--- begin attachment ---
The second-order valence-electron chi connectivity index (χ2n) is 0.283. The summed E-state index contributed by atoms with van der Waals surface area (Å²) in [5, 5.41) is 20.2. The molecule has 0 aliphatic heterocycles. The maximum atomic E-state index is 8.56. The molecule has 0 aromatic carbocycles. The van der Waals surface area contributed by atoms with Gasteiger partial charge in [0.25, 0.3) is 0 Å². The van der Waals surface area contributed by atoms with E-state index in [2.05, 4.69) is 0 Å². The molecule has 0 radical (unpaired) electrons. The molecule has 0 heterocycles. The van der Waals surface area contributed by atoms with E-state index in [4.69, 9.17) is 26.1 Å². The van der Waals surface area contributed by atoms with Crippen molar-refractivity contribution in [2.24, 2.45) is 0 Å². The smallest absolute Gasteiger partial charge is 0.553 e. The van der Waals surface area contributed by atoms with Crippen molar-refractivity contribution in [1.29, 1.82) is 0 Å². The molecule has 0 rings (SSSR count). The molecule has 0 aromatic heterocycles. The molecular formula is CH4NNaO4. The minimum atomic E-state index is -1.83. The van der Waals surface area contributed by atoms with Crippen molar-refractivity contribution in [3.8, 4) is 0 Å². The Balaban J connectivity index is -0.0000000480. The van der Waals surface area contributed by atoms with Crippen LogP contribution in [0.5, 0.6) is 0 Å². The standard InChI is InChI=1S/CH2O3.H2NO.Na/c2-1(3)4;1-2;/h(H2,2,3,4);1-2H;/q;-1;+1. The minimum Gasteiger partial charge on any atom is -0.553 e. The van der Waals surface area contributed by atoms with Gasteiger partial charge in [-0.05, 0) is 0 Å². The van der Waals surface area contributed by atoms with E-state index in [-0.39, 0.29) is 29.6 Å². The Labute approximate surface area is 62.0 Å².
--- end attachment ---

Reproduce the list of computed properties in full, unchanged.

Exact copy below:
The second-order valence-electron chi connectivity index (χ2n) is 0.283. The summed E-state index contributed by atoms with van der Waals surface area (Å²) in [5, 5.41) is 20.2. The molecule has 0 aliphatic heterocycles. The maximum atomic E-state index is 8.56. The molecule has 0 aromatic carbocycles. The van der Waals surface area contributed by atoms with Gasteiger partial charge in [0.25, 0.3) is 0 Å². The van der Waals surface area contributed by atoms with E-state index in [2.05, 4.69) is 0 Å². The molecule has 0 radical (unpaired) electrons. The molecule has 0 heterocycles. The van der Waals surface area contributed by atoms with E-state index in [4.69, 9.17) is 26.1 Å². The van der Waals surface area contributed by atoms with Crippen molar-refractivity contribution in [2.24, 2.45) is 0 Å². The smallest absolute Gasteiger partial charge is 0.553 e. The van der Waals surface area contributed by atoms with Crippen molar-refractivity contribution in [1.29, 1.82) is 0 Å². The molecule has 0 rings (SSSR count). The molecule has 0 aromatic heterocycles. The molecular formula is CH4NNaO4. The minimum atomic E-state index is -1.83. The van der Waals surface area contributed by atoms with Crippen molar-refractivity contribution in [3.8, 4) is 0 Å². The Balaban J connectivity index is -0.0000000480. The van der Waals surface area contributed by atoms with Crippen LogP contribution in [0.5, 0.6) is 0 Å². The standard InChI is InChI=1S/CH2O3.H2NO.Na/c2-1(3)4;1-2;/h(H2,2,3,4);1-2H;/q;-1;+1. The minimum Gasteiger partial charge on any atom is -0.553 e. The van der Waals surface area contributed by atoms with Gasteiger partial charge in [-0.05, 0) is 0 Å². The van der Waals surface area contributed by atoms with E-state index in [-0.39, 0.29) is 29.6 Å². The Labute approximate surface area is 62.0 Å².